So, grilling season is on full force at Casa SoupAddict. It feels incredibly good — liberating, even — to leave behind the heavy, saucy foods of winter (although don’t get me wrong, in the moment, they’re exactly what I need to get through my least favorite season).
Have I ever mentioned I’m grilling obsessed? Probably not. It’s one of those things that I think not worth mentioning because I assume everyone is as obsessed as I. (And y’all are, right?)
I absorbed a love of smoky, open-flame cooking from my friend, pitmaster, BBQ circuit champion and author Bill Brohaugh (not to mention editor extraordinaire, which is where we met – he hired me to build web sites for a publishing house, back when I was long on technical writing credentials, but somewhat short on coding chops. He gave me a chance anyway, bless ‘im).
Although I don’t eat much meat these days, I can tell you that you haven’t had pork butt until you’ve had pork butt prepared by a true pitmaster. Forget restaurants. Forget chefs trained behind a Vulcan, claiming mad grilling skills. Forget your neighbor who sticks something in the smoker for 2 hours and calls it his best ever, waving everyone into his yard for a sample (and a pat on the back). BBQ circuit pitmasters know that low and slow is the only way to go. Low, as in very low, smoky heat; slow as in all. day. long. 10 hours, 12 hours. 18, even. It takes time and patience and constant nurturing, like any work of art.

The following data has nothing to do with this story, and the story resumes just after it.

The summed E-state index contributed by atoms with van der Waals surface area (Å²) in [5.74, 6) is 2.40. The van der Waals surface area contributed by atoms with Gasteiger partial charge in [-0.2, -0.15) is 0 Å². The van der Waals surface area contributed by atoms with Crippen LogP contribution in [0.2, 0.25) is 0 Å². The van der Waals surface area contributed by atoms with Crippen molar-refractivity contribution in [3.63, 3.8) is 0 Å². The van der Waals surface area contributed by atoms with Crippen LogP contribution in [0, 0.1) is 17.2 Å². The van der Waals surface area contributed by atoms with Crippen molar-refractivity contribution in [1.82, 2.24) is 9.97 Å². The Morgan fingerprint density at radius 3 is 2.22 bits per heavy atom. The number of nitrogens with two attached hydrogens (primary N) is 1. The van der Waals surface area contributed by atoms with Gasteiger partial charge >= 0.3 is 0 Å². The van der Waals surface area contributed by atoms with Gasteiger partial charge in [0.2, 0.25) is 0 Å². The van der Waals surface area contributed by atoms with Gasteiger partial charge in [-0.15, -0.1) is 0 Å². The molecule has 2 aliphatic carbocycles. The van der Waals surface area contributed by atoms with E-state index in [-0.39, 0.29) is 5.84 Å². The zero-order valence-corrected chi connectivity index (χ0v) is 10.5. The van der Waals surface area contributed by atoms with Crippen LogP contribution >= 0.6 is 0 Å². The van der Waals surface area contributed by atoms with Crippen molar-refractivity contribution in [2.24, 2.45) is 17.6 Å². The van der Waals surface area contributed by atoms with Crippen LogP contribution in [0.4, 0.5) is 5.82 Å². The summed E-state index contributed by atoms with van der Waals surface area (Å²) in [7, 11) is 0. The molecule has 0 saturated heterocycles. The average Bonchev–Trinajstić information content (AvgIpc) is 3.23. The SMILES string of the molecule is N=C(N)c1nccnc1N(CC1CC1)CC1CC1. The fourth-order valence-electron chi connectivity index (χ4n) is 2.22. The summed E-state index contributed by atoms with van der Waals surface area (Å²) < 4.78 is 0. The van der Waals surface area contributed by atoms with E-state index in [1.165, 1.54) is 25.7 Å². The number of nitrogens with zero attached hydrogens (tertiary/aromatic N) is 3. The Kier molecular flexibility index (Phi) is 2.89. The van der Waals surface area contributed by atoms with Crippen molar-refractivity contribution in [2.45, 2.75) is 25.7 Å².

(Side note: butt is actually a shoulder cut, not, like, piggy bee-hinds and entrails and stuff. Okay?)
But I totally digress because today we’re not talking about pork, but rather, fideua. And we’re not doing any smoking, but rather straight up grilling. (Although you surely must be wondering how I got on the subject of smoking pork, and I can honestly say, I have no idea. I think I just have Steven Raichlen on the brain this time of year.)
A Spanish dish and cousin to paella, fideua (fid-ay-wa) is made with short pasta rather than rice. (Fideua is the Valencian word for “noodle,” so the dish is quite aptly named. “Noodle” — it makes me smile. “You want some noodle?” “Yes, please, if it’s no trouble.” “Why, noodle is no trouble t’all, let’s just fire up the grill here.”)
Since pasta is probably my favorite food evah, the discovery of this recipe was a revelation. If there was any way to make the oh-so-lovely paella any better in my eyes, it was to make it with pasta.
I don’t rightly recall how I came across fideua. It was, of course, through bumbling about on the interwebs, but I’ve lost track of the trail. What I do remember from browsing the handful of blogs featuring this dish is that one and all commented on fiasco of breaking apart the pasta. In place of the hard-to-find-here fideua pasta, you can substitute angel hair … but you need it in 2″ pieces. And you know how dried pasta is: just cracking a handful in half can mean chasing small bits all over the kitchen.
I was really grateful to find a bag of angel hair pasta already purposely broken into little bits. If you’re not similarly lucky, I’d suggest wrapping the bundle of pasta in a towel before breaking it.
As with paella, the seasonings are simple but amazing: paprika, saffron, and salt, lightly grilled to a paste to bring out their toasty flavors.